model. This model was Model 1 supplementedby a measure of profit
margin,computed as fundsfromoperationsdivided by sales, and a ratio
of assets with little or no cash value (intangiblesplus deferredassets)
divided by total assets. The estimationresultsshowed not onlythat both
but also that the estiof these variables were completelyinsignificant,
mated coefficientshad "incorrect"signs. (The t-statisticswere .14 and
-.42, respectively.)Whetherotheraccountingpredictorscould have done
a betterjob in improvingupon the likelihoodfunctionis not clear,but,in
On the otherhand, nonaccountingdata,
my view,it is not overlylikely.15
such as informationbased on equity prices and changes in prices might
prove to be most useful. I intend to test these kinds of models once
adequate data have been gathered.
" If CLCA is deleted in the equation estimated,then the t-statisticof WCTA is slightly
greaterthan two. For all practicalpurposes,this will be the onlydifference.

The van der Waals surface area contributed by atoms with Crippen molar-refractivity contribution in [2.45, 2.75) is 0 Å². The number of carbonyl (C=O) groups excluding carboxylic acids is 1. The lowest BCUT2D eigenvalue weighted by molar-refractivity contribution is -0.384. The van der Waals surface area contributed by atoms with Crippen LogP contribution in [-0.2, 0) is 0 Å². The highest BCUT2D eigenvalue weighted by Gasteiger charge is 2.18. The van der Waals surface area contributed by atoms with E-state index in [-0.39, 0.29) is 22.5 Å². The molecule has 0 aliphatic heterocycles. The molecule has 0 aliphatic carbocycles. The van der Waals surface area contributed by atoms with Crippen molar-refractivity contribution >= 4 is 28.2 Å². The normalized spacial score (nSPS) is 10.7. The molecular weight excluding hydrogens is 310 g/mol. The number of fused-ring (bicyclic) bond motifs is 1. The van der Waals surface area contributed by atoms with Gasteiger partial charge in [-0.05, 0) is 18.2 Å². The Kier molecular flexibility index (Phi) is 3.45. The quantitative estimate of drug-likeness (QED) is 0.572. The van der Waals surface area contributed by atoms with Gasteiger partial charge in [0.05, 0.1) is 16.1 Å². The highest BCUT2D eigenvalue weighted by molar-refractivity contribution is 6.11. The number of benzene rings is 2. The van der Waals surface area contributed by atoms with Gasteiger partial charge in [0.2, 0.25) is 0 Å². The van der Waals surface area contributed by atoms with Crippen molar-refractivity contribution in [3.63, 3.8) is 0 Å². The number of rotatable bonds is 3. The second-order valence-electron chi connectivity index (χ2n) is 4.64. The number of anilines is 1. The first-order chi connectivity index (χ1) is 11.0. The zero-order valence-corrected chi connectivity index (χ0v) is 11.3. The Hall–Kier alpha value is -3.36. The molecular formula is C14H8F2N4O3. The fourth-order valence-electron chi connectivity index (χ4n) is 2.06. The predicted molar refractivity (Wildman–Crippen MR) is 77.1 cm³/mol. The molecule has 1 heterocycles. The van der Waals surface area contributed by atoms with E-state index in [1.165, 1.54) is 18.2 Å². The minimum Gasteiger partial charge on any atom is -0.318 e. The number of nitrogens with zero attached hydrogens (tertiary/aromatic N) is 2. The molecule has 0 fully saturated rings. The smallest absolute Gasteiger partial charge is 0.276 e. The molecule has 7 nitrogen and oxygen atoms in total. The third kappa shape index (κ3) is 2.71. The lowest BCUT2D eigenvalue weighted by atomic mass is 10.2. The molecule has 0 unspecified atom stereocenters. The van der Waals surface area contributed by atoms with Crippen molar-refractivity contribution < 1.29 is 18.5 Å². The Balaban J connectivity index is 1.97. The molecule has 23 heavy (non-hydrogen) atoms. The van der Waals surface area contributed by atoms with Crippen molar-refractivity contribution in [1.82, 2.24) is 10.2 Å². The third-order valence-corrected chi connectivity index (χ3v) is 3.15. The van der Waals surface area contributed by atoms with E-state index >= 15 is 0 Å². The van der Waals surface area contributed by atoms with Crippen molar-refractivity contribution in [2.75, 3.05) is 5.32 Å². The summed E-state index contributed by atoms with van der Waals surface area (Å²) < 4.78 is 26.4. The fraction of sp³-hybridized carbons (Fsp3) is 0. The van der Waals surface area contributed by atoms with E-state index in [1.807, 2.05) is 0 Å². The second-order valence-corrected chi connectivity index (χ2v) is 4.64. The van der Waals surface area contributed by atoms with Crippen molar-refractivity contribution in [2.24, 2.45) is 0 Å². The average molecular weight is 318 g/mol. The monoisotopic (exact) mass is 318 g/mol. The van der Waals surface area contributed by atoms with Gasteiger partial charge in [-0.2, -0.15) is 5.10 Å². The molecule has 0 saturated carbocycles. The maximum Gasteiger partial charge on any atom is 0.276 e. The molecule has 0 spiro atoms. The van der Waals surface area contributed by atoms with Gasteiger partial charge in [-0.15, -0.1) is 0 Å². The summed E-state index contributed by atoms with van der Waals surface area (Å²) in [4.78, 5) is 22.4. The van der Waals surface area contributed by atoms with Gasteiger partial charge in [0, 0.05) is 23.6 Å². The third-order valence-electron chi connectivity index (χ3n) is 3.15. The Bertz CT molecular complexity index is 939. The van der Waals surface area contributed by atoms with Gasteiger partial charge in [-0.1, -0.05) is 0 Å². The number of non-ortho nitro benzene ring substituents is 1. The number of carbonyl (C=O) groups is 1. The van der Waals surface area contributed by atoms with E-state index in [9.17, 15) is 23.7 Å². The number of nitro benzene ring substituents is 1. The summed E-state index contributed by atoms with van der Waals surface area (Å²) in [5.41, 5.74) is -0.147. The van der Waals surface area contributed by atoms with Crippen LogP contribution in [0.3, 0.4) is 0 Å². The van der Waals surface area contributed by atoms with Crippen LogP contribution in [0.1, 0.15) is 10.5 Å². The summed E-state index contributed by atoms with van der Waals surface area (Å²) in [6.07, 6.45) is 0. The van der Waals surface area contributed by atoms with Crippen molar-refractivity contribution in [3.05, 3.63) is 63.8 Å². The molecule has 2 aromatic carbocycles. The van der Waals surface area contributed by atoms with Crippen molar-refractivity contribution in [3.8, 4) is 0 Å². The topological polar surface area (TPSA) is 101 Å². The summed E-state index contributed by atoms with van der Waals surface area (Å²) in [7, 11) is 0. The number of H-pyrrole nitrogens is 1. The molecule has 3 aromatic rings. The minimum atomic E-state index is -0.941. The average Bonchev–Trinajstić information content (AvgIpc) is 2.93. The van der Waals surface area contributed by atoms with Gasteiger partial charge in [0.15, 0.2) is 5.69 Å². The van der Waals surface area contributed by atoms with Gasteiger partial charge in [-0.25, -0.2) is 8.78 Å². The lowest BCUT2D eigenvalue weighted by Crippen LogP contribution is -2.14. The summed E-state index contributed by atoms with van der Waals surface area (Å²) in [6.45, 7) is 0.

" One possible exception would be measures of "trends" of ratios and/or volatilityof
ratios (and performancemeasures). Due to the considerablecosts of gatheringand organizing data, such a refinementwas judged to be cost-benefitinefficient.

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124

JAMES

A. OHLSON

6. Evaluation of PredictivePerformance
There is no way one can completelyorderthe predictivepowerof a set
of models used for predictive(decision) purposes. As a minimum,this
requires a complete specificationof the decision problem,includinga
preferencestructuredefinedover the appropriatestate-space. Previous
work in the area of bankruptcypredictionhas generallybeen based on
two highlyspecificand restrictiveassumptionswhen predictiveperformance is evaluated. First,a (mis)classificationmatrixis assumed to be an
adequate partition of the payoffstructure.Second, the two types of
classificationerrorshave an additive property,and the "best" model is
one which minimizes the sums of percentage errors. Both of these
assumptions are arbitrary,although it must be admitted that the first
assumptionis of some value if one is to describeat least one implication
of using a model. Much of this discussionwill thereforefocus on such a
(mis)classificationdescription.Nevertheless,the second assumptionwill
also be used at some points,since it would otherwisebe impossibleto
compare the resultshere withthose of previousstudies.The comparison
cannot be across models because the time periods,predictors,and data